US Cellular Rebuffs iPhone Advances

by Matt Klassen on November 7, 2011

It was one short year ago when US Cellular CEO Mary Dillon proclaimed her company’s desire to add Apple’s ridiculously popular iPhone to its line-up, but a lot can change in 365 days and now the country’s sixth largest wireless carrier is changing its tune.

For many smaller carriers the prospect of carrying the iPhone can be daunting. To wit, when Sprint reached a distribution agreement with Apple for the iPhone 4S there were dual concerns over the company’s ability to handle the network strain due to iPhone data use, and the financial strain due to Apple’s burdensome subsidy fees. While AT&T’s own well-publicized struggles with the iPhone have long surrounded the former network strain, it’s looking more and more like the latter subsidy fees are the real issue here.

Back to US Cellular, during the company’s Q3 earnings report late last week Dillon admitted that her company seriously considered adding the country’s most popular single mobile device to its smartphone catalogue, and while network strain was not an issue, quite simply Apple’s “terms were unacceptable from a risk and profitability standpoint.”

While the announcement that US Cellular would not be carrying the iPhone surely comes as surprise to some, particularly given the fact that other smaller regional carriers, notably C Spire (formerly Cellular South), have started carrying the new iPhone 4S, the fact is that the popularity of the iPhone actually puts it out of reach for many carriers on a tight budget.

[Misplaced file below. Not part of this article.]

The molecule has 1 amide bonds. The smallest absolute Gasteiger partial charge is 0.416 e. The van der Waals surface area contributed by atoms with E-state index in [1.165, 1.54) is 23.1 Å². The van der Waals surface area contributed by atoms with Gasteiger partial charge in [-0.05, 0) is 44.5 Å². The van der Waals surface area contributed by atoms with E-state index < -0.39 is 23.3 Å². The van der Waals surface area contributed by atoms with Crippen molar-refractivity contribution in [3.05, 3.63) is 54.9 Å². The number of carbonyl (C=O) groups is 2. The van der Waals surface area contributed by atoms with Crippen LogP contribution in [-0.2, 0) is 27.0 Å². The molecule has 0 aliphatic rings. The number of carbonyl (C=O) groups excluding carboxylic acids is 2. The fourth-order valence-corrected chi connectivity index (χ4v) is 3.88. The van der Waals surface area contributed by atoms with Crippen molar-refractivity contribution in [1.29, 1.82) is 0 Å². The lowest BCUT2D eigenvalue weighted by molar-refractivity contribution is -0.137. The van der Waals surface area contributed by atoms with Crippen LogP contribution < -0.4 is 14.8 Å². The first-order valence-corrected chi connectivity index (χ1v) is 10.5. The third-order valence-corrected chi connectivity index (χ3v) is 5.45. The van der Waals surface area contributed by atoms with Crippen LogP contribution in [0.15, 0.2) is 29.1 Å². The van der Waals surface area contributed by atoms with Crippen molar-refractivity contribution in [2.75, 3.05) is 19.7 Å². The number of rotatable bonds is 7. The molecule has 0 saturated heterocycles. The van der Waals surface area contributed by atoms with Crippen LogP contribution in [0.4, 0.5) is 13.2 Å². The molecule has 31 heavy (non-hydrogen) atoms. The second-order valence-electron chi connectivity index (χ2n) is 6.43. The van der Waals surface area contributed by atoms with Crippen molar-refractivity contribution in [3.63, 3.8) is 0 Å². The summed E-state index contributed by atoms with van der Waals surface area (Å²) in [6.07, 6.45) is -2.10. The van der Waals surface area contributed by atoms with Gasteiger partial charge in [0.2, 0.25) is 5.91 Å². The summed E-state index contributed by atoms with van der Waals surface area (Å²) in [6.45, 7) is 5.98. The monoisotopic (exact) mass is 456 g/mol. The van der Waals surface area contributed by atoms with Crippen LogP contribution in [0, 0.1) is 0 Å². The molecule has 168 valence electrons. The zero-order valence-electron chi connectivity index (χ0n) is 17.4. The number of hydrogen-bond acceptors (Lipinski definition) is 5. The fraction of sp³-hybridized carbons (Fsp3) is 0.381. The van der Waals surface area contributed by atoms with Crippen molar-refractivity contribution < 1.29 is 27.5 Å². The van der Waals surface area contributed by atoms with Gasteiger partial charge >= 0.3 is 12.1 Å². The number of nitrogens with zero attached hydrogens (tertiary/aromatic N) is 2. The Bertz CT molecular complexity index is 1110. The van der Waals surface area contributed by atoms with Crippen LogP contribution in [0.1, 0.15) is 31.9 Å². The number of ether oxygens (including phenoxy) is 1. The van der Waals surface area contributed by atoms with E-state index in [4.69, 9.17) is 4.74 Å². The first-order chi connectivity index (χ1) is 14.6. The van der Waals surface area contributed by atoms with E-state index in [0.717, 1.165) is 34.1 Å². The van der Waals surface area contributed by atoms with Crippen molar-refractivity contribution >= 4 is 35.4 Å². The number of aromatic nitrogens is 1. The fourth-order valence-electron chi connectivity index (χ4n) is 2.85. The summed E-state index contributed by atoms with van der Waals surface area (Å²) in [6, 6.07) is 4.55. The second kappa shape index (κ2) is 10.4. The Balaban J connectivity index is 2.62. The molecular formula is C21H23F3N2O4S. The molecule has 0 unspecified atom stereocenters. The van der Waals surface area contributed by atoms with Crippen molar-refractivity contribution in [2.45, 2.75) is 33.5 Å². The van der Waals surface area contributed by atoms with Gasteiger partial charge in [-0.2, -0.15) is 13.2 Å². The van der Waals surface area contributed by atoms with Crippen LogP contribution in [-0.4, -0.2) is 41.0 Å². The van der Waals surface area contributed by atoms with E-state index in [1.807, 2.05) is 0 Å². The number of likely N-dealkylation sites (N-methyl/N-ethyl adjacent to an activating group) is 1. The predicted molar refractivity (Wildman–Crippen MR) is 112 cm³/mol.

You see, handset manufacturers like Apple profit off smartphones by reaching distribution agreements with carriers; agreements that see the carrier pay a subsidy to the manufacturer for every device sold.

On large networks like Verizon or AT&T it’s estimated that the subsidy for any particular smartphone is somewhere between $150 to $250, depending on whether it’s 3G or 4G. By comparison, when Sprint acquired distribution rights to the iPhone 4S, analysts estimated that the subsidy cost was much higher, somewhere in the neighbourhood of $400-$450.

When Apple signs distribution agreements it wants to make a profit, and with larger networks like AT&T and Verizon that profit is earned through volume, as both companies boast millions of subscribers. But when the smaller regional carriers want to get in on the iPhone action Apple needs to find another way to earn money, and that is usually through higher subsidies as fewer phones will be sold.

Even if device subsidies weren’t the issue, however, there are countless stipulations that Apple could have asked for in a disruption agreement, including income from iPhone contracts or demanding that the carrier increase its spectrum capacity or the reach of its network. While network expansion is something every carrier wants, doing it at the behest of a company that thinks its rules the mobile market is unlikely to sit well with many.

In the end, while there’s no indication of the particulars of what Apple demanded of US Cellular, clearly it was too much, and I for one applaud the company for taking a stand against the iPhone where so many others simply kowtowed to Apple’s demands.

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Written by: Matt Klassen. www.digitcom.ca. Follow TheTelecomBlog.com by: RSS, Twitter, Facebook, or YouTube.

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